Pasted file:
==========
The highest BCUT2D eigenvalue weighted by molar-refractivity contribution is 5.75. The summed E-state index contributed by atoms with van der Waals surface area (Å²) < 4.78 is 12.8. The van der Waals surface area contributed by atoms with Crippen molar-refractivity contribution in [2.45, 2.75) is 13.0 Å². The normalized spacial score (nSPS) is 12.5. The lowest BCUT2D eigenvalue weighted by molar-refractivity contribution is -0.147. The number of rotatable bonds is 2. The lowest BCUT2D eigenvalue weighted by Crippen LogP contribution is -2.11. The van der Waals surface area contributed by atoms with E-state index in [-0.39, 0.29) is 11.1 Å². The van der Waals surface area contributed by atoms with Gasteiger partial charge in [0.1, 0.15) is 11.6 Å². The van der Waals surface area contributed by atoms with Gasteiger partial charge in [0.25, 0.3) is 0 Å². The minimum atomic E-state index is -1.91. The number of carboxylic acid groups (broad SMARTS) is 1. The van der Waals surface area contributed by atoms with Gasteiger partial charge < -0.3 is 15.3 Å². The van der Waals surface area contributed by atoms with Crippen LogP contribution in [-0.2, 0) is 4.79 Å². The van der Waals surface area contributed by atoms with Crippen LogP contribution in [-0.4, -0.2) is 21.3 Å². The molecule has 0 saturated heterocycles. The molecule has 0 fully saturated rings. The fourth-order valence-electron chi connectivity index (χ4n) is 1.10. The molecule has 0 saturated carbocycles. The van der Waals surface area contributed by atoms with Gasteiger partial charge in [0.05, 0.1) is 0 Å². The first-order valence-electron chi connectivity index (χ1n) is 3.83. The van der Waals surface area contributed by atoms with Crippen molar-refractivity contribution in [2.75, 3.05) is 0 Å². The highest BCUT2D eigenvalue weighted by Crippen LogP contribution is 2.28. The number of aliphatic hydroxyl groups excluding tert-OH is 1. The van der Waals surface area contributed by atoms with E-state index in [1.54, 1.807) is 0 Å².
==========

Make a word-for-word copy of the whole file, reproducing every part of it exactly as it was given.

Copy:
The highest BCUT2D eigenvalue weighted by molar-refractivity contribution is 5.75. The summed E-state index contributed by atoms with van der Waals surface area (Å²) < 4.78 is 12.8. The van der Waals surface area contributed by atoms with Crippen molar-refractivity contribution in [2.45, 2.75) is 13.0 Å². The normalized spacial score (nSPS) is 12.5. The lowest BCUT2D eigenvalue weighted by molar-refractivity contribution is -0.147. The number of rotatable bonds is 2. The lowest BCUT2D eigenvalue weighted by Crippen LogP contribution is -2.11. The van der Waals surface area contributed by atoms with E-state index in [-0.39, 0.29) is 11.1 Å². The van der Waals surface area contributed by atoms with Gasteiger partial charge in [0.1, 0.15) is 11.6 Å². The van der Waals surface area contributed by atoms with Gasteiger partial charge in [0.25, 0.3) is 0 Å². The minimum atomic E-state index is -1.91. The number of carboxylic acid groups (broad SMARTS) is 1. The van der Waals surface area contributed by atoms with Gasteiger partial charge < -0.3 is 15.3 Å². The van der Waals surface area contributed by atoms with Crippen LogP contribution in [-0.2, 0) is 4.79 Å². The van der Waals surface area contributed by atoms with Crippen LogP contribution in [-0.4, -0.2) is 21.3 Å². The molecule has 0 saturated heterocycles. The molecule has 0 fully saturated rings. The fourth-order valence-electron chi connectivity index (χ4n) is 1.10. The molecule has 0 saturated carbocycles. The van der Waals surface area contributed by atoms with Gasteiger partial charge in [0.05, 0.1) is 0 Å². The first-order valence-electron chi connectivity index (χ1n) is 3.83. The van der Waals surface area contributed by atoms with Crippen molar-refractivity contribution in [2.75, 3.05) is 0 Å². The highest BCUT2D eigenvalue weighted by Crippen LogP contribution is 2.28. The number of aliphatic hydroxyl groups excluding tert-OH is 1. The van der Waals surface area contributed by atoms with E-state index in [1.54, 1.807) is 0 Å².